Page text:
A peculiar pietist sect* — sometimes referred to as ‘the strangers’ — took up residence in a rural district south-east of Stockholm in the 1740s. The congregation had originated in Finland (which was then a part of Sweden) in the 1720s but after a court process they were forced to go into exile. By then, some of them had already spent some time in Stockholm while waiting for the verdict. In 1934, around 90 members from Finland and Stockholm left for Copenhagen, and once there, they bought a ship and subsequently spent 11 years going from place to place, finding no refuge and nowhere to settle permanently. They travelled to various locations in Europe — in Denmark, Holland, and Germany — but were constantly driven away, forced to flee again and again. Eventually, in 1745, 25 remaining members of the sect returned to Sweden. Since they had left, 11 years earlier, the regulations on religious practices had been liberalized to some albeit rather small extent, and they now allowed for the estranged sect to settle down again.
Upon returning, they first stayed year or so in Stockholm, but then had the opportunity settle more permanently at the court of Skevik, Värmdö (see small picture, to the left, borrowed from wikipedia). This is how they got the name by which they are still known: ‘Skeviksborna’ (that is, ‘the dwellers of Skevik’), or simply ‘Skevikarna’. While living at Skevik, the small esoteric society wrote and published the ‘Skevik tracts’ which were subsequently banned. But over all, they were now left alone, left to practice their beliefs as they chose. Their sanctuary at Skevik allowed them to live without much contact with the rest of the world and, curiously, without having to work very hard. One interesting aspect of this sect was that, by this point in time, it had succeeded fairly well at gaining support among some affluent and influential people. This was how they ended up living at Skevik, and in addition they also received gifts and financial support from some Swedish noblemen.
The two founders of the sect were the brothers Eriksson, who were originally from Finland (that is, as their name suggests, they were not Finns, but spoke Swedish). They were christian pietists, and thus harshly critical of the protestant church, with which they had severed the ties. In the 1720s, the leaders had read the pietist and mystic Gottfried Arnold, and they also studied the English priest, alchemist and christian mystic John Pordage, who, in turn, was a follower of the German mystic Jacob Böhme (or Boehme in English). During their time at Skevik, they not only wrote their own tracts, they also translated texts by Böhme and Arnold, of whom the latter in particular may have been a major source of inspiration to the Skevik group.
Faith meant everything to them; church orthodoxy nothing. They wished to emphasize feeling and commitment at heart over formalism and intellectualism; their appearance was austere, they dressed in very simple garments, used no unnecessary ornaments; they were stern, spoke little; they didn’t believe in private property and owned all their belongings communally. Self-abnegation was paramount, and they strived towards the extinction or at least denial of bodily desires.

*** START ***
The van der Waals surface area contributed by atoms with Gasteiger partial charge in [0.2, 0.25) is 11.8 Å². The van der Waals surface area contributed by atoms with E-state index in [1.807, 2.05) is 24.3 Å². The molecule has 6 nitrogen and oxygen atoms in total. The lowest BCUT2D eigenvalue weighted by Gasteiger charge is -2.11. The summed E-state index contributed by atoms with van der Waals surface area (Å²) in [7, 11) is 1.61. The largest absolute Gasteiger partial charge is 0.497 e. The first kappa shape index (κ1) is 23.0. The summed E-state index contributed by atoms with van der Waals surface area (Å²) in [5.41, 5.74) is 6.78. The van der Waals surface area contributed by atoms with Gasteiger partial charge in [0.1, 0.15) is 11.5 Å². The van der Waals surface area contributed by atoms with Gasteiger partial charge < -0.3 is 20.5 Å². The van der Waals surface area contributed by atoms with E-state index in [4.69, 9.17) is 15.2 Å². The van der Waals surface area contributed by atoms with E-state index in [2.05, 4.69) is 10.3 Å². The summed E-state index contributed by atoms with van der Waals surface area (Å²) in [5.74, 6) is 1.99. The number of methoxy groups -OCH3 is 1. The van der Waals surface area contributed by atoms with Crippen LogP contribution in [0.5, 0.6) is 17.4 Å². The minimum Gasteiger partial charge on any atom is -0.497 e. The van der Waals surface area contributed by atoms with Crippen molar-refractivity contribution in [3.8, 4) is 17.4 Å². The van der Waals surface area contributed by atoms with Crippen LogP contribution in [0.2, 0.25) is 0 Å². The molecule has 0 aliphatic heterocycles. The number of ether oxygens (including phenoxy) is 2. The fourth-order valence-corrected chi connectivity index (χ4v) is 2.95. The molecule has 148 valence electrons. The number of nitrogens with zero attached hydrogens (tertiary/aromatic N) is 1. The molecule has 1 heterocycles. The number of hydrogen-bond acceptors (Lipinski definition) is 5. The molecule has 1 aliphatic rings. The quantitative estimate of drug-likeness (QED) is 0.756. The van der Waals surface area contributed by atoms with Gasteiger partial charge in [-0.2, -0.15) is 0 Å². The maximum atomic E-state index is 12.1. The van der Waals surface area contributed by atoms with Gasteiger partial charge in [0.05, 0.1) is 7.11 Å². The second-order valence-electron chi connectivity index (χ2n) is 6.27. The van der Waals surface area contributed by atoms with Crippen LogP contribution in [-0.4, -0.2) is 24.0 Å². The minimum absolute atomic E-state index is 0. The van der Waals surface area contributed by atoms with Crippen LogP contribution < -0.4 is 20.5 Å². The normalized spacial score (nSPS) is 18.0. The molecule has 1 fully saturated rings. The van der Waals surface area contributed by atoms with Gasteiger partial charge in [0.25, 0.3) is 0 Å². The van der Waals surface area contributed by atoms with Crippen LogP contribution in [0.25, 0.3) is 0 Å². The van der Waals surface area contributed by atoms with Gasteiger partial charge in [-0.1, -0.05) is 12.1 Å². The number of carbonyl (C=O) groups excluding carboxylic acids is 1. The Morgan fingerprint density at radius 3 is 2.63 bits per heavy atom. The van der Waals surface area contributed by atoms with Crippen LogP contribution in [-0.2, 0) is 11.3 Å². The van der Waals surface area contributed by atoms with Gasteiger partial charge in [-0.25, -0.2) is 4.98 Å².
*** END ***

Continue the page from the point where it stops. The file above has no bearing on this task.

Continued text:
The inhabitants of Skevik took exception to organised churches and church ritual, instead they regarded religion as a matter between the individual and god; they rejected ordinary sermons, psalms, prayers, and ceremonies; they disapproved of church traditions like child baptism and communion, considering them, in their present shape, to have deviated too far from the original implementation among the early christians. Prayer was something to engage in inwardly — preferably without words — and not through exoteric rituals. Their conception of god resembled, this source tells us, that of Böhme; they also believed that Adam was, from the beginning, both man and woman. Marriage was eschewed; it was considered both sinful and harmful. They didn’t have a church building; these were thought of as irrelvant to true faith. But, at Skevik, they may have had something else, something almost as impressive and with as much sacred feeling as any cathedral.
Skevik cave, Värmdö: reflections in a puddle of water — and a tiny glimpse of sky between rocks and tree trunks!
Close to Skevik court, at the foot of a hill called Klosterberget, or The Cloister Hill (likely accorded this name after the sect of ‘strangers’ who resided close by!), there’s a cave. Well, it isn’t a proper cave — rather a magnificent gap opening up between the steep wall of the hill (about 30 meters high) on the one side and very large rocks on the other. Tradition has it that the Skevik sect used the cave for religious or spiritual practices, meetings and meditation. This may or may not be the case; I’m not aware of any solid reference for this. Apparently, the connection of the cave with the Skevik people is the subject of some kind of folk belief, possibly originating in actual practices among the very odd and deeply religious men and women who lived there back then. But they didn’t have many contacts with surrounding society, they were barely noticed by anyone (according to at least one contemporary source, the local vicar), and the last adherent of the Skevik cult perished very long ago. If they used the cave, and, if so, what exactly they used it for, may remain a mystery (at least I don’t know more). The cave is a stunning site, and I would say it doesn’t strike me as particularly weird if they used it, considering they made do without church buildings and such. The place has an air of solemnity. It’s silent, serene, very tranquil. Another interesting fact is that the cave provided the location for shooting parts of Ingmar Bergman’s epic masterpiece The Seventh Seal!